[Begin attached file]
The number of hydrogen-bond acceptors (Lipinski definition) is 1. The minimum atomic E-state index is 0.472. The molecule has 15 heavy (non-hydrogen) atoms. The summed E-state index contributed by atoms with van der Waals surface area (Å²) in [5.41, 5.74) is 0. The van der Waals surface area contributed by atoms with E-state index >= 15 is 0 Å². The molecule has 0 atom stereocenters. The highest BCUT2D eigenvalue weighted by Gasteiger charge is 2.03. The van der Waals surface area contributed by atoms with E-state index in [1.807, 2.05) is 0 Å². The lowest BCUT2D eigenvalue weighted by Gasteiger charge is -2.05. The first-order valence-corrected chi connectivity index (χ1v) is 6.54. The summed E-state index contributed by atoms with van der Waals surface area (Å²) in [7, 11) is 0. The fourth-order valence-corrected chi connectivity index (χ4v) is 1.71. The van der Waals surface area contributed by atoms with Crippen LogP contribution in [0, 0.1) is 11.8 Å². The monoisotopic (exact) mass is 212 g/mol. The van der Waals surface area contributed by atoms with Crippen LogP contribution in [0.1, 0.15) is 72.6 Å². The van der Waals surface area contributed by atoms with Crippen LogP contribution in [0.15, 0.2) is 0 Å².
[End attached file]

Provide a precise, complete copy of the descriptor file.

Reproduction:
The number of hydrogen-bond acceptors (Lipinski definition) is 1. The minimum atomic E-state index is 0.472. The molecule has 15 heavy (non-hydrogen) atoms. The summed E-state index contributed by atoms with van der Waals surface area (Å²) in [5.41, 5.74) is 0. The van der Waals surface area contributed by atoms with E-state index >= 15 is 0 Å². The molecule has 0 atom stereocenters. The highest BCUT2D eigenvalue weighted by Gasteiger charge is 2.03. The van der Waals surface area contributed by atoms with E-state index in [1.807, 2.05) is 0 Å². The lowest BCUT2D eigenvalue weighted by Gasteiger charge is -2.05. The first-order valence-corrected chi connectivity index (χ1v) is 6.54. The summed E-state index contributed by atoms with van der Waals surface area (Å²) in [7, 11) is 0. The fourth-order valence-corrected chi connectivity index (χ4v) is 1.71. The van der Waals surface area contributed by atoms with Crippen LogP contribution in [0, 0.1) is 11.8 Å². The monoisotopic (exact) mass is 212 g/mol. The van der Waals surface area contributed by atoms with Crippen LogP contribution in [0.1, 0.15) is 72.6 Å². The van der Waals surface area contributed by atoms with Crippen LogP contribution in [0.15, 0.2) is 0 Å².